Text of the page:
The Borzoi is a calm, gentle, and graceful dog breed that is relatively easy to care for. These dogs are independent and are not overly needy or demanding of their owners.
Borzoi (singular and plural) are intelligent, making them quick learners. However, their large size can make them seem intimidating to some people.
In reality, the dogs make a good family pet and have a great sense of humor.
If you decide to adopt a Borzoi, involve them in plenty of activities that allow them to run and stretch their long legs.
Keep reading to learn more about this intriguing dog breed.
The Borzoi is a Russian dog breed created in the 17th century. The dog is a cross between an Arabian greyhound and a thick-coated, Russian breed like the hounds of the Tatars and Owtchar, a sheepdog breed.
Known as a Russian Wolfhound until 1936, the Russian aristocracy first bred the dogs for hundreds of years.
Unfortunately, during and after the Russian Revolution (1917-1923), the dogs were killed because of their association with Russian royalty.
Some dogs survived in remote villages and farms across the vast country.
Constantin Esmont, a Soviet soldier, encountered these dogs in the 1940s and was impressed by what he saw. He photographically recorded them and eventually persuaded Soviet authorities that the Borzoi was worth saving.
Although few dogs left Russia during the Soviet era, enough had been sent to the west before the Russian Revolution to sustain a decent population.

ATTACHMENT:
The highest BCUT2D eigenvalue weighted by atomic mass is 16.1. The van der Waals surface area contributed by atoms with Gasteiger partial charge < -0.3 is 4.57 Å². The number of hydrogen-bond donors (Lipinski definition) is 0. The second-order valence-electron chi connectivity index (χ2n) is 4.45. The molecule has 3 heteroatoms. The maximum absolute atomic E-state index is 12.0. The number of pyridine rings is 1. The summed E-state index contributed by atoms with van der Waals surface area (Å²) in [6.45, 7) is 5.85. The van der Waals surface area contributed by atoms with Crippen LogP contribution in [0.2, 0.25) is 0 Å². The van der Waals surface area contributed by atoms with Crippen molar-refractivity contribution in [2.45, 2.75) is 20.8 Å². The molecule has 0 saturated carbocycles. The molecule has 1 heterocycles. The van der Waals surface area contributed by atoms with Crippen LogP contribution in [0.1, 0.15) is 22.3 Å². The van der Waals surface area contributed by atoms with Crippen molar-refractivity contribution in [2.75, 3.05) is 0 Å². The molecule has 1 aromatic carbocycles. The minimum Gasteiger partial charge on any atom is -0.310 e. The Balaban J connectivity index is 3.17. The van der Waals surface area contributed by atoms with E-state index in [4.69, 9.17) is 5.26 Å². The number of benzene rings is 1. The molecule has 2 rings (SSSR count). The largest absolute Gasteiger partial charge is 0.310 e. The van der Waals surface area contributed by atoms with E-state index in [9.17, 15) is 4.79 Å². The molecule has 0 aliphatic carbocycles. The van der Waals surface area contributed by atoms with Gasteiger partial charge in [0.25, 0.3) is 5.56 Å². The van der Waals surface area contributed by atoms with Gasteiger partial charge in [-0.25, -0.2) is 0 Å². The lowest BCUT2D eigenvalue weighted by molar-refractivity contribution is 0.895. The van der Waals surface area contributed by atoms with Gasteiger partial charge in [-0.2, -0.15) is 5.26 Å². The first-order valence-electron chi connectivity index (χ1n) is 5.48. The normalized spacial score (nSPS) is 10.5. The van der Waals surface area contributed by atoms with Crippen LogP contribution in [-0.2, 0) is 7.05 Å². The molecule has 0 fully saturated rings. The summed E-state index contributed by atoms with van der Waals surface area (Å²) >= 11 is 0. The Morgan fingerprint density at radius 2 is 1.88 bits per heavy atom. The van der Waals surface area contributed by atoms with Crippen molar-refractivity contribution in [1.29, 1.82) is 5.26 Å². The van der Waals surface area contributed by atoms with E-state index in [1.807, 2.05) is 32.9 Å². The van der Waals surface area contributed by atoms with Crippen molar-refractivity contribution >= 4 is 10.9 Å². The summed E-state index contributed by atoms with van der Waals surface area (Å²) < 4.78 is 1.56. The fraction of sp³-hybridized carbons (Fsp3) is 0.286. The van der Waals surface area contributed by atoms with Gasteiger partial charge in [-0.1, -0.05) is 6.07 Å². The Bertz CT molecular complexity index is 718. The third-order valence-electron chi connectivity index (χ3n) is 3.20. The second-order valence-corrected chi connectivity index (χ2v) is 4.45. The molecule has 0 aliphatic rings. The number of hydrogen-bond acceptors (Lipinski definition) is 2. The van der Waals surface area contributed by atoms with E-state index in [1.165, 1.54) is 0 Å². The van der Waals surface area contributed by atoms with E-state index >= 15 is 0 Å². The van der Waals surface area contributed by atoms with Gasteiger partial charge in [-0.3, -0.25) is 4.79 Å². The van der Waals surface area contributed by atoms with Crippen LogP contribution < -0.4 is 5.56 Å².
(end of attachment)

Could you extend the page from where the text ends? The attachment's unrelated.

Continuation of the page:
The first Borzoi known to have left Russia, for example, was a pair given to Queen Victoria. Prince Edward (later King) was also given a pair that produced puppies later shown at British dog shows.
His wife, Queen Alexandra, kept and bred several Borzoi, called Russian Wolfhounds until 1936.
The first Borzoi came to the United States from England in the 1880s.
The Borzoi is a regal sighthound known for its luxurious silky double coat. That long, silky hair can be flat, curly, or wavy.
Be warned, the dogs shed. Regular brushing and bathing will keep the dog looking its best.
The dogs are big. Males stand at least 28 inches tall at the shoulder and weigh up to 105 pounds. Females are typically smaller.
The dogs live longer than many large breeds and have an average life expectancy of nine to 14 years.
Although the Borzoi typically is calm, the dogs can be independent and stubborn. Be patient and consistent with training for the best results.
Early socialization is key to raising successful Borzoi puppies that become calm, well-adjusted adults.
Because the dogs are natural hunters, they have a high prey drive and will chase smaller animals.
Feeding your Borzoi
Borzois are relatively light eaters, especially when compared to their large size.
Puppies, however, need to consume more food than adults due to their rapid growth.
The best diet for a Borzoi is a high-quality dog food appropriate for the dog’s age that is either commercially manufactured or home-prepared with your veterinarian’s supervision and approval.
Because of the risk of bloat, avoid strenuous exercise before or after feeding your Borzoi.
Common health issues
Borzoi dogs are usually healthy, but it’s important that breeders screen the dogs for health conditions including elbow and hip dysplasia, osteochondritis dissecans, and progressive retinal atrophy.
Brush your Borzoi’s teeth daily and regularly check its floppy ears to ensure it’s not developing an ear infection.
Like other large dogs with deep chests, they can experience bloat, a sudden and potentially deadly stomach condition. If you own a Borzoi, it’s important to educate yourself on the symptoms of bloat and what to do if your dog experiences them.
Sighthounds like Borzois also are more sensitive to anesthesia than other breeds.
Bottomline: Should you get a Borzoi puppy?
The Borzoi makes a wonderful pet for first-time dog owners because the dogs are relatively easy to care for.
Regular grooming, including brushing teeth and hair, is important for keeping your Borzoi healthy and happy.
Early socialization is also key to helping your Borzoi puppy grow into a well-adjusted adult dog.